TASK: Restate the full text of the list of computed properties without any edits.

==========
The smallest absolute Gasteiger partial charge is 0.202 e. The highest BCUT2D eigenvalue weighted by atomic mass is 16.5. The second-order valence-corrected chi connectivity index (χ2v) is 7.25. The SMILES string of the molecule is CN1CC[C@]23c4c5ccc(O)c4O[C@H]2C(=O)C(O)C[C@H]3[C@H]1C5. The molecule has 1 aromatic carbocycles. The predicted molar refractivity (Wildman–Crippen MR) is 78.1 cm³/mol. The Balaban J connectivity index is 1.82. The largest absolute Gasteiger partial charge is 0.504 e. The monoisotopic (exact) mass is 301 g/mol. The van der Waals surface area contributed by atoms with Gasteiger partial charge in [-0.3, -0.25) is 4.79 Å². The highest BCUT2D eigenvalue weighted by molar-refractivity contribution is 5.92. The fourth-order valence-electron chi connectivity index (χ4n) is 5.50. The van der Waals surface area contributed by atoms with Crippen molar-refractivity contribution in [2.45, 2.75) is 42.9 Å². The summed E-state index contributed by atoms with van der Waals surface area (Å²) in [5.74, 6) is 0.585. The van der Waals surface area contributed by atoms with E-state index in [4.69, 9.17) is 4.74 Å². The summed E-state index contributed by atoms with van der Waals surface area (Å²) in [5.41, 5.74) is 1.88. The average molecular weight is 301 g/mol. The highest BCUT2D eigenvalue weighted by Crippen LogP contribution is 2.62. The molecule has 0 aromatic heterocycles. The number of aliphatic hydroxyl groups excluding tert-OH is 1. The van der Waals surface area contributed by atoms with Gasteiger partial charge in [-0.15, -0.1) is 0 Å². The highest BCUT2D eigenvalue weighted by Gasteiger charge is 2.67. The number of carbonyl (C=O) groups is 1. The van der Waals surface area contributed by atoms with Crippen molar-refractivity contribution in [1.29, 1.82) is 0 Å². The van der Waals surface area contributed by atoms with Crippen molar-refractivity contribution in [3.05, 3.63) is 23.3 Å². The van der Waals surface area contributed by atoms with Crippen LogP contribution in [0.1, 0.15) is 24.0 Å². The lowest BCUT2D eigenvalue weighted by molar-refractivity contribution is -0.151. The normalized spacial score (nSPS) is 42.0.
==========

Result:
The smallest absolute Gasteiger partial charge is 0.202 e. The highest BCUT2D eigenvalue weighted by atomic mass is 16.5. The second-order valence-corrected chi connectivity index (χ2v) is 7.25. The SMILES string of the molecule is CN1CC[C@]23c4c5ccc(O)c4O[C@H]2C(=O)C(O)C[C@H]3[C@H]1C5. The molecule has 1 aromatic carbocycles. The predicted molar refractivity (Wildman–Crippen MR) is 78.1 cm³/mol. The Balaban J connectivity index is 1.82. The largest absolute Gasteiger partial charge is 0.504 e. The monoisotopic (exact) mass is 301 g/mol. The van der Waals surface area contributed by atoms with Gasteiger partial charge in [-0.3, -0.25) is 4.79 Å². The highest BCUT2D eigenvalue weighted by molar-refractivity contribution is 5.92. The fourth-order valence-electron chi connectivity index (χ4n) is 5.50. The van der Waals surface area contributed by atoms with Crippen molar-refractivity contribution in [2.45, 2.75) is 42.9 Å². The summed E-state index contributed by atoms with van der Waals surface area (Å²) in [5.74, 6) is 0.585. The van der Waals surface area contributed by atoms with E-state index in [4.69, 9.17) is 4.74 Å². The summed E-state index contributed by atoms with van der Waals surface area (Å²) in [5.41, 5.74) is 1.88. The average molecular weight is 301 g/mol. The highest BCUT2D eigenvalue weighted by Crippen LogP contribution is 2.62. The molecule has 0 aromatic heterocycles. The number of aliphatic hydroxyl groups excluding tert-OH is 1. The van der Waals surface area contributed by atoms with Gasteiger partial charge in [-0.15, -0.1) is 0 Å². The highest BCUT2D eigenvalue weighted by Gasteiger charge is 2.67. The number of carbonyl (C=O) groups is 1. The van der Waals surface area contributed by atoms with Crippen molar-refractivity contribution in [1.29, 1.82) is 0 Å². The van der Waals surface area contributed by atoms with Crippen molar-refractivity contribution in [3.05, 3.63) is 23.3 Å². The van der Waals surface area contributed by atoms with Crippen LogP contribution in [0.1, 0.15) is 24.0 Å². The lowest BCUT2D eigenvalue weighted by molar-refractivity contribution is -0.151. The normalized spacial score (nSPS) is 42.0.